In contrast to the expected browns and beiges of the desert, Diriyah’s grounds are naturally sprinkled with date trees, streams, and greenery. On the edge of Diriyah lies Wadi Hanifa, a valley extending 75 miles from northwest to southeast. Traditional folklore presents a history of fertile farmland, which explains the origin of the city name Riyadh, ‘a garden’. As the capital city quickly expanded, pollution and climate change was found to be the cause of disturbed ecological balance, resulting in drought. While some areas of the wadi still remain dry, Ar-Riyad Development Authority has preserved parts of the wetlands for recreational activities (8).
Riyadh is a place that is often a mystery to those looking in from the outside. Its short history of vast development and the pressures to let things be, has produced a wondrous blend of old and new.
(1) Seven Wonders of the World
(2) Al-Faisaliyah Center
(3) Kingdom Centre
(4) Kingdom Tower
(5) Ar Riyadh: The Birthplace of a Nation
(6) About & History
(7) Najd Village
(8) Wadi Hanifa
Three days after Thanksgiving, I am racing against a red mustang to get to the last empty parking space at Club Fitness. Coming from the opposite direction, he loops into the diagonal spot. There are a few ways that I could have shown my disapproval. But I dare not challenge him. He looks as if he lives off of Muscle Milk.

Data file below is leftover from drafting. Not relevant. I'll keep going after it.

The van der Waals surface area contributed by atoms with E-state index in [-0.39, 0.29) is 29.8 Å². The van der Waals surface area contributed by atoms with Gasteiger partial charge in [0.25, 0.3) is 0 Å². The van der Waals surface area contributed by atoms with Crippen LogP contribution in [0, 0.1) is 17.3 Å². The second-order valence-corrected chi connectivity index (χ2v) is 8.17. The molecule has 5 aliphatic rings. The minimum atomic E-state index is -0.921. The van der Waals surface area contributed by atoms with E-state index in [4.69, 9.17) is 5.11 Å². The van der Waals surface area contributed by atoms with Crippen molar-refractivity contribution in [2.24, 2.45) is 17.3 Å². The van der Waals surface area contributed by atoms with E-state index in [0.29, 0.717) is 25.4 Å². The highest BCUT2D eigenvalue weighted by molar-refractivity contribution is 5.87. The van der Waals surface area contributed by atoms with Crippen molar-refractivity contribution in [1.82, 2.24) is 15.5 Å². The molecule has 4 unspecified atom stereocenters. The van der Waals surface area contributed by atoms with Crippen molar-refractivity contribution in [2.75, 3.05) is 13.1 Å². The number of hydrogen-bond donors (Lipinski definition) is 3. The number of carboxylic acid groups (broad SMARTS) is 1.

One more lap around and I decide to park a few storefronts down. I’m sure that just before the holidays, I could have ignored these lanes and simply cut through parking spaces.
I use the slight jog through damp weather as a small warm-up for my scheduled 3-miler. But in case the selection of treadmills looked anything like the lot, I start to think of alternative cardio.
Walking into the gym, I’m greeted by “Extended Black Friday” vendors selling handmade trinkets, koozies and perfumes. Tempting. I politely decline.
This has been my month of attempted focus. Being still. My greatest challenge to date. By work contract, I have eliminated the option of changing jobs, cities, countries. Good. I’ve got the physical part down. Now, the mental. Being still. It’s a practice of listening to God and to others, and tuning out those subtle selfish desires of being someplace else…in location, in status, in life. Overthinking, when unnecessary. How successful have I been? Well…